The initial inspiration for this book came from a reporting trip in Hawaii. I was on Maui covering a big wave surfing event. I stayed with a few members of the Polynesian Voyaging Society, they sail a vessel called the Hōkūleʻa all around the world using traditional Polynesian wayfinding techniques. Speaking to them about their experiences got me interested in how different cultures and people developed ways to get around. As I dug deeper into Polynesian wayfinding, I started seeing how intertwined history, culture and globalization were into the story. Navigation is such an interdisciplinary topic, and I really wanted to explore that with this book. For a kid learning about this topic, it’s valuable to learn how topics aren’t cut and dry like subjects in school—they all blend together and each play a key role.

And how did you work with the illustrator?

Andrés Lozano is an incredible visual communicator and illustrator. I fell in love with his style immediately and I’m so grateful we could work together. He’s based in London so we worked remotely together. Aside from his obvious talents as an artist, he has a true knack for translating scientific concepts into visuals that are fun and memorable.

Can you tell me about the role being outdoors has played in your personal development? How did you feel outside? What are ways that you make use of the outdoors?

What a question. Maybe my next book?

It’s funny, as a kid and as an adult the outdoors remains my refuge. No matter what changes in my life or the world around me, the outdoors is a place I can go to reflect and observe something much bigger than me or my life. I value the perspective the outdoors always provides me. While I love the hiking and adventure opportunities I find outside (I mean, I really, really do love that), it’s the opportunity to reflect and slow down that I think has really shaped me as a person. I try to carry those experiences with me in my daily life in the city or wherever I am: to be kind, to take my time and give space for others to do the same, and to move gently through the world.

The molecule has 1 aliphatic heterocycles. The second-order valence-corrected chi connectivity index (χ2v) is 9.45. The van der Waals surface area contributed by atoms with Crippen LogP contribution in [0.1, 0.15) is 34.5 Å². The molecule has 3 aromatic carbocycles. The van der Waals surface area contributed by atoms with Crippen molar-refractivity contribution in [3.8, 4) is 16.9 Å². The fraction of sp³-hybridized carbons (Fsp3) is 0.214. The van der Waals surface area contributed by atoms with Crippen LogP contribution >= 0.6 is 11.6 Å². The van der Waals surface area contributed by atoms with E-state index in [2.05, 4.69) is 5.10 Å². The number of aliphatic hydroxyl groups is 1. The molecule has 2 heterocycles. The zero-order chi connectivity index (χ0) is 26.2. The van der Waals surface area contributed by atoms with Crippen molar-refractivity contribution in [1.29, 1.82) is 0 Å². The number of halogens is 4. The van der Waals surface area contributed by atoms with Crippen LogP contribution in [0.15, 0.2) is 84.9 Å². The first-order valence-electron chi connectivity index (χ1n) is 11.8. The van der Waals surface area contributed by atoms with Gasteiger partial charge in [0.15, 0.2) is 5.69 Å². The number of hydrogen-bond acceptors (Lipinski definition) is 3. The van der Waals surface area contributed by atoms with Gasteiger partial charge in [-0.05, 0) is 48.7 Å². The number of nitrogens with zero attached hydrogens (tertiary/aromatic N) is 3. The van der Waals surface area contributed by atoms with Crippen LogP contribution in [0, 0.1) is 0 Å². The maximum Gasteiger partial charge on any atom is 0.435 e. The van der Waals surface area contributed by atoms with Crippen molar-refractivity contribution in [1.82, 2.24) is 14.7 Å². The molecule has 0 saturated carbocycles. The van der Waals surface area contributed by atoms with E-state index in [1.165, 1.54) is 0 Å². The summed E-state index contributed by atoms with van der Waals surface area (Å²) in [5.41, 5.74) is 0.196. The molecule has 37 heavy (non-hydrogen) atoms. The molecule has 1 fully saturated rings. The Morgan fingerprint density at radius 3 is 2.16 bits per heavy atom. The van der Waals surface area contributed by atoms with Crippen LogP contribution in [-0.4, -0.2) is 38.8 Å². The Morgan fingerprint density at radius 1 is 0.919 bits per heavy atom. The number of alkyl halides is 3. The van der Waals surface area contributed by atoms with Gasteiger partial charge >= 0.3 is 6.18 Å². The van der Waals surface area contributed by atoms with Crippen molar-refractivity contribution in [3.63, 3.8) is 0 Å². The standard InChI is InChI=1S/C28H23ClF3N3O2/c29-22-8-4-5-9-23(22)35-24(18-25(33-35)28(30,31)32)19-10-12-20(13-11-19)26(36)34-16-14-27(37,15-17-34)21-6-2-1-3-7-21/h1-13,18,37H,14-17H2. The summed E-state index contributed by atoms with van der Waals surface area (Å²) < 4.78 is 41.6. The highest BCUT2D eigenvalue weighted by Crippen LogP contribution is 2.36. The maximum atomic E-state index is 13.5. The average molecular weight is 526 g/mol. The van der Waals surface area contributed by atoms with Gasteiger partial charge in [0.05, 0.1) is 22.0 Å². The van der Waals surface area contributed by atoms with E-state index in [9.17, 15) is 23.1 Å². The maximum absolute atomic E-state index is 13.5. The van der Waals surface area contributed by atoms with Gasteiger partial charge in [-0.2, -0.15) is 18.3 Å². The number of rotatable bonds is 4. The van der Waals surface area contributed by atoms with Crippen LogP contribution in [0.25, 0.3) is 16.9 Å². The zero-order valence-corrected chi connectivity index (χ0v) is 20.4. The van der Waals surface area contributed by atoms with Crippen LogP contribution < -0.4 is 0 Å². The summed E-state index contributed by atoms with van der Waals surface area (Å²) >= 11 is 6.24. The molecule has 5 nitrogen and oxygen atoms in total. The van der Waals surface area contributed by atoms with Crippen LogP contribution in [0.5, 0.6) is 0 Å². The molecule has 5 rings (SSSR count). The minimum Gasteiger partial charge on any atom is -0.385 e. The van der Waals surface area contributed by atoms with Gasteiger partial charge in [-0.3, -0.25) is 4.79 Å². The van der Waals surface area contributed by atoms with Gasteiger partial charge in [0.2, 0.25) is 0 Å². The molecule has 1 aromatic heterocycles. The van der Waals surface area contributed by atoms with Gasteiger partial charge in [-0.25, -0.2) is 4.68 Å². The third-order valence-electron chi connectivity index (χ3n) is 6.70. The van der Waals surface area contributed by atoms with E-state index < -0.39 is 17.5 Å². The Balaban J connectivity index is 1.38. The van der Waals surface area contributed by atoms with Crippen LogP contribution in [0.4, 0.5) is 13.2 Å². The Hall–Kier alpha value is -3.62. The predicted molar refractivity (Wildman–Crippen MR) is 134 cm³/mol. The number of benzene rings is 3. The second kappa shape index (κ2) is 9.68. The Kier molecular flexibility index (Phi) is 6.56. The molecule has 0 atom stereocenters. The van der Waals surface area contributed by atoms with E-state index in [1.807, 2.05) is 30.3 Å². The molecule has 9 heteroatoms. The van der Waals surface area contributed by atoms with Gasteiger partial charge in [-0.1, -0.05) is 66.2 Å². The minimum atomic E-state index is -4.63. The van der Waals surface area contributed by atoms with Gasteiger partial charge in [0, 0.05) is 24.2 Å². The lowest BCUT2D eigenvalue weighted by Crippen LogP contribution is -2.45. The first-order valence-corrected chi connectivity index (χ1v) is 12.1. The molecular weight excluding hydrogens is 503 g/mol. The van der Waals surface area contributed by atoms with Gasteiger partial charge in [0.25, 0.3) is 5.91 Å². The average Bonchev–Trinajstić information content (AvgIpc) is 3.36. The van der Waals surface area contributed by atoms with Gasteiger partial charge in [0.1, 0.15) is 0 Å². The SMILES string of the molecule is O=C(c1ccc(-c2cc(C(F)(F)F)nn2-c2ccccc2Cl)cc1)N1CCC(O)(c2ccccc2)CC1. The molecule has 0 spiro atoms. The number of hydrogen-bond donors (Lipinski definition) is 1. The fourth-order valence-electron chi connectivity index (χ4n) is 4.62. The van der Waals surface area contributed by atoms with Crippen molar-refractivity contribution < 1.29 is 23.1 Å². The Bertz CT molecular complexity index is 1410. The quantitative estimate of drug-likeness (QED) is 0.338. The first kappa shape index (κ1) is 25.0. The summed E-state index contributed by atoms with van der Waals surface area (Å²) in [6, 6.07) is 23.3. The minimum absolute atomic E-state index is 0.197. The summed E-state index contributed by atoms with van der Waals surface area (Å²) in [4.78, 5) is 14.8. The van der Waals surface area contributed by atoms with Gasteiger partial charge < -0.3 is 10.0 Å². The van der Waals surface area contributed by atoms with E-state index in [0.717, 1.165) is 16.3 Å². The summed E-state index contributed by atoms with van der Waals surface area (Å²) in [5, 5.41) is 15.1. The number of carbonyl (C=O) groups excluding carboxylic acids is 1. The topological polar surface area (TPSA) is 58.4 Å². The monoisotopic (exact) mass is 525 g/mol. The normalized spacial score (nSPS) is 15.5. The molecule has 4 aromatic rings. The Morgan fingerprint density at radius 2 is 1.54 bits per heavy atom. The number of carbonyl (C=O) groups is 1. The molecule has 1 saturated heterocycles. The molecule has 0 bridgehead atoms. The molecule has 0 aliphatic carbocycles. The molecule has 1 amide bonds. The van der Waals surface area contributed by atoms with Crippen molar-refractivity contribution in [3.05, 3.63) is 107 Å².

As much as nature has been a constant to me, I’ve become increasingly mindful that that may not be the case. It’s something that keeps me up at night. Between climate change, pollution and outdoor access, nature is very much under threat. And while there are myriad reasons for protecting the planet, one that I’m acutely aware of lately is that nature really gives us the tools and experiences to be better humans to one another.

As a kid and as an adult the outdoors remains my refuge

When I’m outdoors, I feel more in touch with both myself and with this larger feeling of being a part of something bigger. There’s a certain timelessness to the outdoors, especially wild places (even as we continue to irreparably alter our environment) that contributes to that feeling of connection.